Engaged staff are more productive, more focused on customers, work more safely and are more loyal to their employer – but how can you nurture an engaged team? That’s where guest blogger Sheila Scott comes in as she share her top tips on building an engaged team.
1. Meet regularly to discuss major issues and take a look at the bigger picture! Take time to talk about where the practice is going, what it’s trying to achieve, and how the practice and team can organise and help to do that.
2. Solve problems as a team and be open about the challenges to success. Ask the team for their help and opinions – you might just find they know exactly what is needed to jump over what you thought was an insurmountable hurdle. And they’ll appreciate being involved and asked!
3. Be very clear about what is expected of individual team members. Spend more time explaining exactly what you need doing and how, rather than on complaining that something wasn’t quite done right! This focuses both you and your team on finding a better way forward, and is much more productive than demotivating with those completely useless human emotions of blame and guilt.
4. Discuss individual progress in regular one-to-one meetings rather than just during formal appraisals. This shows you care about your team, makes them feel more important and gives them clearer and regular guidance on how to be more useful to the business. You’ll find that with clearer guidance, your team members can produce much more effectively.
5. Learn to coach or counsel. Learn how to guide people to take more responsibility for their actions and to work out how they can be more effective for themselves. This helps them to develop more skills and problem-solving abilities and become more self-reliant and confident at work and in life in general.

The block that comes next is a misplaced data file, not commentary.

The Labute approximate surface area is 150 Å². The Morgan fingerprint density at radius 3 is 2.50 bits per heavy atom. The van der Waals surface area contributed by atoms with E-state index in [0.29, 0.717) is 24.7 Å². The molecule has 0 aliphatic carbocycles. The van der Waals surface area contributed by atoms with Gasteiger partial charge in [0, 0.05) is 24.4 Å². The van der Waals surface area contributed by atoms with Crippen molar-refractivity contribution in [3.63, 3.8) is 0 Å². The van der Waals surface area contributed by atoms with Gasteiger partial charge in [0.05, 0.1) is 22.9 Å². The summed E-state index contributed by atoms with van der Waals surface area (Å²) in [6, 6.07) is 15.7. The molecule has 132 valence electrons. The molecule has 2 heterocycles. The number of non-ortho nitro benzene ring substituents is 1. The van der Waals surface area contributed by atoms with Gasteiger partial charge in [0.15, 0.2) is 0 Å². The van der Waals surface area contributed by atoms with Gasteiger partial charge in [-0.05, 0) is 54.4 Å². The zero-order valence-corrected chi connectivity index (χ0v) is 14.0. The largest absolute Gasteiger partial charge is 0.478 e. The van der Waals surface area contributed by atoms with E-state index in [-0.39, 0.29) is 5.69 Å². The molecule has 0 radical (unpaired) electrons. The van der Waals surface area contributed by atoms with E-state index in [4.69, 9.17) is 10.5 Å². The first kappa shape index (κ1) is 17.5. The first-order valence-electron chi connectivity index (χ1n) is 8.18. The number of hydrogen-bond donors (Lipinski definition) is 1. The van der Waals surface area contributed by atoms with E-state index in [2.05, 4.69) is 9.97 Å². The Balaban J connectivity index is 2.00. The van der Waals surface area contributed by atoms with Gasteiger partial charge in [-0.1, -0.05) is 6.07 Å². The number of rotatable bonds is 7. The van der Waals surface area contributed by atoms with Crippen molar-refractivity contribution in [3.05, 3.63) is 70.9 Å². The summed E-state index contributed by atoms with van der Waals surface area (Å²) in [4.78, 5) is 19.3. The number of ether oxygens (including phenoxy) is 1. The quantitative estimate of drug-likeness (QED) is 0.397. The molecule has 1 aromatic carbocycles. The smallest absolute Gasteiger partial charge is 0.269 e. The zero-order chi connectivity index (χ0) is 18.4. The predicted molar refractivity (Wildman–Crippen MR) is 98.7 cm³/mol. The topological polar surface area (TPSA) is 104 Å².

6. Consider all suggestions fully, then decide. There’s nothing more destructive than the boss who jumps to the wrong conclusions all too quickly, and spreads unfair fear and negativity around. There will always be more than one side to every story, and more than one way of achieving an end. It’s your duty to give all suggestions and stories full consideration – taking your time shows you are taking each one seriously, and then give your reasons for your decisions. Not everyone will like your decision, but they might respect it more, and live with it more easily.
7. Learn to give constructive motivational feedback to all your team members ─ positively and usefully. Practice Plan’s Regional Support Managers organise regular meetings on how to do this so keep an eye on the Practice Plan website to find out if there’s any in your area.
8. Accept feedback from the team. Remember that all feedback is a gift, we just sometimes don’t like the wrapping, so try not to react when you feel a little defensive at a badly explained ‘complaint’. There’s probably a nugget of truth in the explanation, and if you can focus on exactly what would help you and the team to be more effective, the practice will probably benefit hugely! Remember, you probably cause upset from time to time too when your feedback isn’t up to scratch – it’s hard to be honest without causing a defensive reaction, and sometimes you will be on the receiving end. It doesn’t always mean that the feedback wasn’t useful! (see 7 above)
9. Share information, decisions and results with the team – don’t hide your success (or failures). Studies have shown that teams rally around better when they know exactly how well they’re doing as a whole, whether that’s really well, or not so!
10. Finally, don’t ever forget to have some fun. A happy team is more productive, and a little lightness can brighten up everyone’s day.